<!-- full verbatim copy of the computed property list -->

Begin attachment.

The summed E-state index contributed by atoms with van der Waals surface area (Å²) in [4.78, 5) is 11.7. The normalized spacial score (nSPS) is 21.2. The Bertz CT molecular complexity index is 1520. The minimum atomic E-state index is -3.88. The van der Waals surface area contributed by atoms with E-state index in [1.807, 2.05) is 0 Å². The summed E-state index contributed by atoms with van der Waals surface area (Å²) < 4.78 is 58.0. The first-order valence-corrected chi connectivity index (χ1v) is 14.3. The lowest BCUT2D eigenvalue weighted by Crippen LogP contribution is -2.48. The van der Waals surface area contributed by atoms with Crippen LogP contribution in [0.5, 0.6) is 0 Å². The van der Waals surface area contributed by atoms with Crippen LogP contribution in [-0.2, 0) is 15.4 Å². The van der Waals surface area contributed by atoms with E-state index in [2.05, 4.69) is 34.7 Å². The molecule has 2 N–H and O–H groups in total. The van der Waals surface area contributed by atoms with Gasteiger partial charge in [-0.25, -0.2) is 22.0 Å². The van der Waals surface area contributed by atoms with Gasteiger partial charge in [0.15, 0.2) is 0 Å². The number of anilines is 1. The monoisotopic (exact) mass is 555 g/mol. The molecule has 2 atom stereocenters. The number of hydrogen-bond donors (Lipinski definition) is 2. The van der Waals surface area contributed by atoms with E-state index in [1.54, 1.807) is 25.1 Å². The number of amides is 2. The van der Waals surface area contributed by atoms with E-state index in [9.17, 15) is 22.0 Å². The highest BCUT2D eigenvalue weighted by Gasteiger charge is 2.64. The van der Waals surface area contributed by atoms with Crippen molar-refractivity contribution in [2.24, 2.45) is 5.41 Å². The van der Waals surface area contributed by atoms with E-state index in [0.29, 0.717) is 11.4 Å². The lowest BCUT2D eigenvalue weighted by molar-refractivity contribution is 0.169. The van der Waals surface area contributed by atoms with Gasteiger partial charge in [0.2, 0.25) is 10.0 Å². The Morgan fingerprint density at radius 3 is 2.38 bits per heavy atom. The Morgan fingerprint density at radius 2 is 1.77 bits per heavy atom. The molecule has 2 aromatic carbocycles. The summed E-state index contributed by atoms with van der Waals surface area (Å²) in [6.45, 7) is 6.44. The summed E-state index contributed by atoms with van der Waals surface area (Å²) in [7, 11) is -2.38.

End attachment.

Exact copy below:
The summed E-state index contributed by atoms with van der Waals surface area (Å²) in [4.78, 5) is 11.7. The normalized spacial score (nSPS) is 21.2. The Bertz CT molecular complexity index is 1520. The minimum atomic E-state index is -3.88. The van der Waals surface area contributed by atoms with E-state index in [1.807, 2.05) is 0 Å². The summed E-state index contributed by atoms with van der Waals surface area (Å²) < 4.78 is 58.0. The first-order valence-corrected chi connectivity index (χ1v) is 14.3. The lowest BCUT2D eigenvalue weighted by Crippen LogP contribution is -2.48. The van der Waals surface area contributed by atoms with Crippen LogP contribution in [0.5, 0.6) is 0 Å². The van der Waals surface area contributed by atoms with Crippen LogP contribution in [-0.2, 0) is 15.4 Å². The van der Waals surface area contributed by atoms with E-state index in [2.05, 4.69) is 34.7 Å². The molecule has 2 N–H and O–H groups in total. The van der Waals surface area contributed by atoms with Gasteiger partial charge in [-0.25, -0.2) is 22.0 Å². The van der Waals surface area contributed by atoms with Gasteiger partial charge in [0.15, 0.2) is 0 Å². The number of anilines is 1. The monoisotopic (exact) mass is 555 g/mol. The molecule has 2 atom stereocenters. The number of hydrogen-bond donors (Lipinski definition) is 2. The van der Waals surface area contributed by atoms with E-state index in [1.54, 1.807) is 25.1 Å². The number of amides is 2. The van der Waals surface area contributed by atoms with E-state index in [9.17, 15) is 22.0 Å². The highest BCUT2D eigenvalue weighted by Gasteiger charge is 2.64. The van der Waals surface area contributed by atoms with Crippen molar-refractivity contribution in [2.24, 2.45) is 5.41 Å². The van der Waals surface area contributed by atoms with E-state index in [0.29, 0.717) is 11.4 Å². The lowest BCUT2D eigenvalue weighted by molar-refractivity contribution is 0.169. The van der Waals surface area contributed by atoms with Gasteiger partial charge in [0.2, 0.25) is 10.0 Å². The Morgan fingerprint density at radius 3 is 2.38 bits per heavy atom. The Morgan fingerprint density at radius 2 is 1.77 bits per heavy atom. The molecule has 2 aromatic carbocycles. The summed E-state index contributed by atoms with van der Waals surface area (Å²) in [6.45, 7) is 6.44. The summed E-state index contributed by atoms with van der Waals surface area (Å²) in [7, 11) is -2.38.